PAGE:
Foothills continues to grow. Its funding, from individual contributions by more than 200 local citizens as well as from foundation grants, is increasing. As the 2020 pandemic worsened, Foothills and the Rappahannock News teamed to produce a free emailed newsletter – the C-19 Daily Update — that provides daily local coronavirus updates. Foothills and the News also launched a daily text service highlighting local COVID developments and other top stories.

Frequently Asked Questions

What is the purpose of Foothills Forum?

Foothills has one overarching goal: journalism that is authoritative, fair, independent, nonpartisan and of service to our community.

How do we know that Foothills Forum is independent of outside individuals or groups?

From its start Foothills has committed to maximum transparency in its work. Foothills’ website discloses its volunteer board of directors, its financial donors, governmental filings, and its working agreement with the Rappahannock News. The board meetings of the Forum are open to the public.

How does Foothill Forum decide what to the write about?

Our aim is to report on matters of importance to the community. We are guided partly by the initial Foothills survey conducted by UVa in 2014-15. In addition, our reporters keep their ears close to the ground, as do members of Foothills’ board of directors. We also have a Research & Journalism Committee composed of supporters – many with journalism backgrounds – who meet periodically to provide guidance on topics and issues.

How does a reader know that Foothills Forum is responsible for a story in the Rappahannock News?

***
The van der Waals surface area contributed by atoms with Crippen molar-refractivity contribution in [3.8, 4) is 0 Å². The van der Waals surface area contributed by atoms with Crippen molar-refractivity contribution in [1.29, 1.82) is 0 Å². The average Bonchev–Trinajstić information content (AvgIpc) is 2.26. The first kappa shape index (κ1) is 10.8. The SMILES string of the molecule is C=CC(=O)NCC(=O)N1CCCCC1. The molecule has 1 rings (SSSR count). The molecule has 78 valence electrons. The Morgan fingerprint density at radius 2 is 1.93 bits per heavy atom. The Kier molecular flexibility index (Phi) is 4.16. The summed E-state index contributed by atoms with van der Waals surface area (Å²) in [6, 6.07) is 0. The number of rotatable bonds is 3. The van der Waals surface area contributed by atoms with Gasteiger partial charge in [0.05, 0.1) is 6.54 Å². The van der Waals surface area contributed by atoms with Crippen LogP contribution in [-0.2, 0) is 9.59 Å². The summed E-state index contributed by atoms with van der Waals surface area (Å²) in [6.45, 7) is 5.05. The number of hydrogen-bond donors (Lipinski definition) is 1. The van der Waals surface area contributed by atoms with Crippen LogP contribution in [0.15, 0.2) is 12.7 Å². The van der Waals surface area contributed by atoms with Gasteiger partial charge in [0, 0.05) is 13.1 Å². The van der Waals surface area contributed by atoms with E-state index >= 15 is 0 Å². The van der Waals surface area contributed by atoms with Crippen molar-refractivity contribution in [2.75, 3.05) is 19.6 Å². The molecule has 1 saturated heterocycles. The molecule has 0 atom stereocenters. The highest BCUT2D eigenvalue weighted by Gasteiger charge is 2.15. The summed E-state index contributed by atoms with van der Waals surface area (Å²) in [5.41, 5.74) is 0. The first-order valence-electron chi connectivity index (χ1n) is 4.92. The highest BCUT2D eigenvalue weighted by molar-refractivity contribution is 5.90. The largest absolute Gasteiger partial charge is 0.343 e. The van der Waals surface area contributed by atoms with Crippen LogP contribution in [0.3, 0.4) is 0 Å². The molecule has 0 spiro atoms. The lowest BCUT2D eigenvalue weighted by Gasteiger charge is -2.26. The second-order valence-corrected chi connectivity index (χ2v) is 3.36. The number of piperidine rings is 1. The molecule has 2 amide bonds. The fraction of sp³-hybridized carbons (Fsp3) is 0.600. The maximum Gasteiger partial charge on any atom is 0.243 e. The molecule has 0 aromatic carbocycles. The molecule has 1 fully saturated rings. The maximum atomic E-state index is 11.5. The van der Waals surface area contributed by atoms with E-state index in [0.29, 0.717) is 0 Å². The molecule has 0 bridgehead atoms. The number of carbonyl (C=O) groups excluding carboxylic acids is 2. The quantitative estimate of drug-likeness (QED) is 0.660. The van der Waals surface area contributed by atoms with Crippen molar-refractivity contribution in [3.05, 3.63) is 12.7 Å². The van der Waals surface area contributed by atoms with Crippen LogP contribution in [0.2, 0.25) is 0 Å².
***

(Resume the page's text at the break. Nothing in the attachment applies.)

Foothills reporters are identified with bylines in the paper that make clear their association with the nonprofit. In addition, often when Foothills contributes to the newspaper a long or prominent article or feature, the newspaper will publish a separate statement that explains Foothills and its role.

Where do Foothills’ journalists come from? Are they paid?

Our reporters – many with long ties to Rappahannock – are professional, experienced journalists who have worked for prominent news organizations. They are either paid by the story or are on modest retainers. Foothills also helps pay for a graphics designer and a photographer.

Who edits the stories?

Editing Foothills’ stories is a highly collaborative effort involving Foothills’ experienced volunteers, its reporters, and Rappahannock News staff.

Is the Rappahannock News required to use stories that Foothills Forum produces?

No. The newspaper always makes its own decisions about what it publishes. The Forum’s stories appear in the News under a legal agreement stipulating that the newspaper is not obligated to publish them.

Is Foothills unique, or are there other nonprofit journalism outfits like it?

Foothills is part of a large and growing nonprofit journalism movement of so-called “community news organizations.” These independent, nonprofit groups fill the void left by local newspapers that have either disappeared or are greatly diminished. Foothills is distinct in that we exist to supplement an existing newspaper. Most other community news organizations serve to replace local news organizations that have been lost.